- Measures of Family Income and Poverty on Kidsdata.org
On kidsdata.org, family income and poverty are measured against a variety of income, resource, and self-sufficiency criteria:The U.S. Census Bureau's official poverty measure compares pre-tax cash income against a threshold of three times the cost of a minimally adequate diet in 1963, adjusted for inflation. Federal poverty thresholds aim to define and measure poverty over time, rather than describe the amount of income families need to live. The following indicators are based on the official poverty measure and come from the American Community Survey (ACS):*
- Children living in poverty (i.e., with incomes below their poverty threshold), overall and by race ethnicity
- Children living in deep poverty (i.e., with incomes below 50% of their poverty threshold)
- Children living in areas of concentrated poverty (i.e., where at least 30% of residents live in poverty)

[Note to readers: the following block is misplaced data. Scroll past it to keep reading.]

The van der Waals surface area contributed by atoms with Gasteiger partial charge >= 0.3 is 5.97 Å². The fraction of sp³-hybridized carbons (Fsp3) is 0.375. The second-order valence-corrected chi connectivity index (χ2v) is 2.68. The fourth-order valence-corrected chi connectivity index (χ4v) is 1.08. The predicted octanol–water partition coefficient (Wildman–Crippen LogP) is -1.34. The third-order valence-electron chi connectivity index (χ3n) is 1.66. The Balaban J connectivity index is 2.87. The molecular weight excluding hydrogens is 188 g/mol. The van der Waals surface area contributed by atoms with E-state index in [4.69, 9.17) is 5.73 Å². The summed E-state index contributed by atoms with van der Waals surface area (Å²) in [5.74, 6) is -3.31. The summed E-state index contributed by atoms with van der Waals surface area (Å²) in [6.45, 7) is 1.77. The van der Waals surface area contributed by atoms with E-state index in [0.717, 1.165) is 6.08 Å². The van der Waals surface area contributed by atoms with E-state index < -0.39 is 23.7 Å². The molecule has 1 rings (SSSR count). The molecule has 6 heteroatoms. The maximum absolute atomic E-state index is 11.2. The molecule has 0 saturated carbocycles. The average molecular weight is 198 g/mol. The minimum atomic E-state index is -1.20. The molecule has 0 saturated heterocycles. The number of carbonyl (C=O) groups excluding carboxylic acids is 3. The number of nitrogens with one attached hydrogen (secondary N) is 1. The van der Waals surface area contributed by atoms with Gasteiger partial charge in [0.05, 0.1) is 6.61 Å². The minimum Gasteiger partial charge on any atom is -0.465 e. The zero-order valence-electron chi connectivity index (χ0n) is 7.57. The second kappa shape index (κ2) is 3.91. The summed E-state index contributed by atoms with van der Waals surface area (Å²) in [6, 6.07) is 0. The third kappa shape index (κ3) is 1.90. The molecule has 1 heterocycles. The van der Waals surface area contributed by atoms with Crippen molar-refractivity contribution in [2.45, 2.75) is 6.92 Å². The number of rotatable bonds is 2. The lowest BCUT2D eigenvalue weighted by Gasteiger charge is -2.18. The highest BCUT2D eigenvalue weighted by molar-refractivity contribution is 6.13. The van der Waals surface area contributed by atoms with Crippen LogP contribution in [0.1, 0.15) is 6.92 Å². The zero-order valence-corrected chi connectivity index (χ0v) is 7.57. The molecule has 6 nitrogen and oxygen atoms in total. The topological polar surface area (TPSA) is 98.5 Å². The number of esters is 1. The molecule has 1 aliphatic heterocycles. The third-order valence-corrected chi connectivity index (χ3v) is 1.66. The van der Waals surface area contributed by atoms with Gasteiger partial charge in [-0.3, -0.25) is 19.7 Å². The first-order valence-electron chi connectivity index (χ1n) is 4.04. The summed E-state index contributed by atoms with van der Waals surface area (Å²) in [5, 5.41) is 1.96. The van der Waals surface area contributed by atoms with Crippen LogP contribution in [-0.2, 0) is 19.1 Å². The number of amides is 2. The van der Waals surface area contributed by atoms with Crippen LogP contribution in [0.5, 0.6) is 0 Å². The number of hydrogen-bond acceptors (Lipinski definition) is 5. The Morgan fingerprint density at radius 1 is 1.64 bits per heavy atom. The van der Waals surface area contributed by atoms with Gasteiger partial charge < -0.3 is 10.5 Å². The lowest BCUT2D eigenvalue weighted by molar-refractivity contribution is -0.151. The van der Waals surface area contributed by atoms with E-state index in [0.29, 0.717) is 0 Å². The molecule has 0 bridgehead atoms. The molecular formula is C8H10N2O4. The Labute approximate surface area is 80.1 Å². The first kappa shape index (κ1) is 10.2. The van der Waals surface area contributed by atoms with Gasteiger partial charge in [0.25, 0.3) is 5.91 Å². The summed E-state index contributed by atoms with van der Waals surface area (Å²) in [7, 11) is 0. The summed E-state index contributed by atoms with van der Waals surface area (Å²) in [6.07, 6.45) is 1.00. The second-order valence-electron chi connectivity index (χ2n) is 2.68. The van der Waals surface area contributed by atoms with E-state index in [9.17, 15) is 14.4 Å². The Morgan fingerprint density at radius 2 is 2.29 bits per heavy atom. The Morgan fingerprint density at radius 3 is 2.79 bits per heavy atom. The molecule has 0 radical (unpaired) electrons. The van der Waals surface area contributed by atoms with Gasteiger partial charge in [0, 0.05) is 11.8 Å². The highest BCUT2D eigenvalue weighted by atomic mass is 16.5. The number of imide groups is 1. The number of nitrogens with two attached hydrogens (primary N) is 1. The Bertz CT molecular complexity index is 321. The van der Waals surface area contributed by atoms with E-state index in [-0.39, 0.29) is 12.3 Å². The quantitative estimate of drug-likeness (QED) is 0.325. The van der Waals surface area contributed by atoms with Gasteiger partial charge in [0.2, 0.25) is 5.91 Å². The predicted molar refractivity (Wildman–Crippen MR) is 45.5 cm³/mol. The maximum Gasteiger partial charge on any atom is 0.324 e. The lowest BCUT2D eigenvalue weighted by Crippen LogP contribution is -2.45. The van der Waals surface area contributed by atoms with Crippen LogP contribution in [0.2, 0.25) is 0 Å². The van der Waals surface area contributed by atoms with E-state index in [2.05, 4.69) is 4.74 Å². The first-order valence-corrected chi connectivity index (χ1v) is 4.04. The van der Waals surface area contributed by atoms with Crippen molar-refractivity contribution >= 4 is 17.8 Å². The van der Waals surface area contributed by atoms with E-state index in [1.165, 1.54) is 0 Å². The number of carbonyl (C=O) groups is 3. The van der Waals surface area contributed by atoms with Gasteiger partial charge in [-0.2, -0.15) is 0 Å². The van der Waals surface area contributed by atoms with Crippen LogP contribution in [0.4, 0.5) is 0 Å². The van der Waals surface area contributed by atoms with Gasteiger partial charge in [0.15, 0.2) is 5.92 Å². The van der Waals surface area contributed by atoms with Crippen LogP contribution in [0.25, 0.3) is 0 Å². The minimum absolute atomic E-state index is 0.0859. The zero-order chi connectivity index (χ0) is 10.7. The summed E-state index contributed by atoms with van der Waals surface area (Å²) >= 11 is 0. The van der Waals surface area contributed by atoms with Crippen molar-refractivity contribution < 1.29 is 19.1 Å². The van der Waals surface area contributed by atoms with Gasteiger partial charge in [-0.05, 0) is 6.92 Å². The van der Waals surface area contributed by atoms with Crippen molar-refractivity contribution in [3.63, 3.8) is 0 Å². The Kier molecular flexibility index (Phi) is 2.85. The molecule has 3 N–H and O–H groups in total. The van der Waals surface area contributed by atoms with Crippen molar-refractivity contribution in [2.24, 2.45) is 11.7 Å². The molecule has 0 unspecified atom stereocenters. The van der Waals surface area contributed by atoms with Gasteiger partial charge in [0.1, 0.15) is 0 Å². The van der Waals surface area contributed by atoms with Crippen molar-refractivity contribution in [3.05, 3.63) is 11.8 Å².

- Income level for children as a percentage of their poverty threshold, overall and by family type
- Children living in low-income working families (i.e., with incomes below 200% of their poverty threshold and with at least one working parent)
Federal poverty guidelines are simplified federal poverty thresholds produced by the U.S. Department of Health and Human Services and used for administrative purposes such as determining eligibility for federal programs and benefits. Indicators of family income between 0-100% and 0-200% of federal poverty guidelines are provided for mothers with a recent birth. These estimates come from the Maternal and Infant Health Assessment and are available for California and its counties with the greatest number of births; in addition, state-level breakdowns by race/ethnicity and by type of prenatal health insurance coverage are provided.